1903 | Atlanta

The New South

W.E.B. Du Bois’ critique of American materialism.

Atlanta must not lead the South to dream of material prosperity as the touchstone of all success. Already the fatal might of this idea is beginning to spread; it is replacing the finer type of Southerner with vulgar money-getters; it is burying the sweeter beauties of Southern life beneath pretence and ostentation. For every social ill, the panacea of wealth has been urged—wealth to overthrow the remains of the slave feudalism; wealth to raise the “cracker” Third Estate; wealth to employ the black serfs, and the prospect of wealth to keep them working; wealth as the end and aim of politics, and as the legal tender for law and order; and, finally, instead of truth, beauty, and goodness, wealth as the ideal of the public school.

Not only is this true in the world which Atlanta typifies, but it is threatening to be true of a world beneath and beyond that world—the black world beyond the veil. Today it makes little difference to Atlanta, to the South, what the Negro thinks or dreams or wills. In the soul-life of the land, he is today, and naturally will long remain, unthought of, half-forgotten; and yet when he does come to think and will and do for himself—and let no man dream that day will never come—then the part he plays will not be one of sudden learning, but words and thoughts he has been taught to lisp in his race childhood. Today, the ferment of his striving toward self-realization is to the strife of the white world like a wheel within a wheel: beyond the veil are smaller but like problems of ideals, of leaders and the led, of serfdom, of poverty, of order and subordination, and, through all, the veil of race. Few know of these problems; few who know notice them; and yet there they are, awaiting student, artist, and seer—a field for somebody sometime to discover. Hither has the temptation of Hippomenes penetrated; already in this smaller world, which now indirectly and anon directly must influence the larger for good or ill, the habit is forming of interpreting the world in dollars. The old leaders of Negro opinion, in the little groups where there is a Negro social consciousness, are being replaced by new; neither the black preacher nor the black teacher leads as he did two decades ago. Into their places are pushing the farmers and gardeners, the well-paid porters and artisans, the businessmen—all those with property and money. And with all this change, so curiously parallel to that of the other world, goes too the same inevitable change in ideals. The South laments today the slow, steady disappearance of a certain type of Negro—the faithful, courteous slave of other days with his incorruptible honesty and dignified humility. He is passing away just as surely as the old type of Southern gentleman is passing, and from not dissimilar causes—the sudden transformation of a fair far off ideal of freedom into the hard reality of breadwinning and the consequent deification of bread.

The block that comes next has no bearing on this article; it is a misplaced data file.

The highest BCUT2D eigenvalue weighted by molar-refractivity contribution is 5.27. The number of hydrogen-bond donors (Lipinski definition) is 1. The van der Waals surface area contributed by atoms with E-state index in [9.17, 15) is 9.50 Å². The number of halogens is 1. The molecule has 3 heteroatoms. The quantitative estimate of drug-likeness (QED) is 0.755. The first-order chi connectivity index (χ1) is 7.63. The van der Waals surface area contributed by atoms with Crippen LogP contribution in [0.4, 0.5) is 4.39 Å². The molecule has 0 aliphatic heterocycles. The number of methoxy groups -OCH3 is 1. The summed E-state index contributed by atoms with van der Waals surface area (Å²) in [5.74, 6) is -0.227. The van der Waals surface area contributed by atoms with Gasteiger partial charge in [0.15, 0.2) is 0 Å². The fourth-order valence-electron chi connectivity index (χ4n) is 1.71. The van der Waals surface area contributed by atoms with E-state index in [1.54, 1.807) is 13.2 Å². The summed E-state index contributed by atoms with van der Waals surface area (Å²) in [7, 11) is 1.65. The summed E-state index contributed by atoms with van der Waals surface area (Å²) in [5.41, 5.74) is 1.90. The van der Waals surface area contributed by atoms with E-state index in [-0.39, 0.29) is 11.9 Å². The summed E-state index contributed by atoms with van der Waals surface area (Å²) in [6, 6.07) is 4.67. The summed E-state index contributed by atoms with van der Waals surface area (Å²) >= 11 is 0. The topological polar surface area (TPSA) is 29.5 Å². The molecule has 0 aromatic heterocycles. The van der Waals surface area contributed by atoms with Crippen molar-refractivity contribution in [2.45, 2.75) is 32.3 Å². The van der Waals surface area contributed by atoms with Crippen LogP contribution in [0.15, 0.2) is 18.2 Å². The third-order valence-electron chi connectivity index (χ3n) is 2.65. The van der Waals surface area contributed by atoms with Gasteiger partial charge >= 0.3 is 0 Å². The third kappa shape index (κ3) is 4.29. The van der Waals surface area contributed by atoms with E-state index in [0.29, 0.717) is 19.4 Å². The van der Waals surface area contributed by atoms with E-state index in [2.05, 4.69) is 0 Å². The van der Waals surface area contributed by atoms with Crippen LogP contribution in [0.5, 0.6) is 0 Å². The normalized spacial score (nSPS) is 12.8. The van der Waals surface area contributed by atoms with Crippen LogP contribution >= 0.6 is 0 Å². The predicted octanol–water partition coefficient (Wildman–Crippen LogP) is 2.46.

In the black world, the preacher and teacher embodied once the ideals of this people—the strife for another and a juster world, the vague dream of righteousness, the mystery of knowing; but today the danger is that these ideals, with their simple beauty and weird inspiration, will suddenly sink to a question of cash and a lust for gold. Here stands this black young Atalanta, girding herself for the race that must be run; and if her eyes be still toward the hills and sky as in the days of old, then we may look for noble running; but what if some ruthless or wily or even thoughtless Hippomenes lay golden apples before her? What if the Negro people be wooed from a strife for righteousness, from a love of knowing, to regard dollars as the be-all and end-all of life? What if to the mammonism of America be added the rising mammonism of the reborn South, and the mammonism of this South be reinforced by the budding mammonism of its half-awakened black millions? Whither, then, is the new world quest of goodness and beauty and truth gone glimmering? Must this and that fair flower of freedom which, despite the jeers of latter-day striplings, sprung from our fathers’ blood, must that too degenerate into a dusty quest of gold—into lawless lust with Hippomenes?


W.E.B. Du Bois

W.E.B. Du Bois studied with William James at Harvard University, receiving his PhD in 1895 and publishing his dissertation, “The Suppression of the African Slave Trade to the United States of America,” the following year. Helping to form the NAACP in 1909, he became the organization’s director of research and the founding editor of its magazine, The Crisis, where he served for twenty-four years, publishing the writing of, among others, Langston Hughes, Jean Toomer, and Countee Cullen. He became a consultant to the UN founding convention in 1945. A committed socialist, he was arrested in 1951 on suspicion of being a foreign-government agent. From 1952 to 1958, the State Department held his passport; he immigrated to Ghana in 1961 at the behest of its president.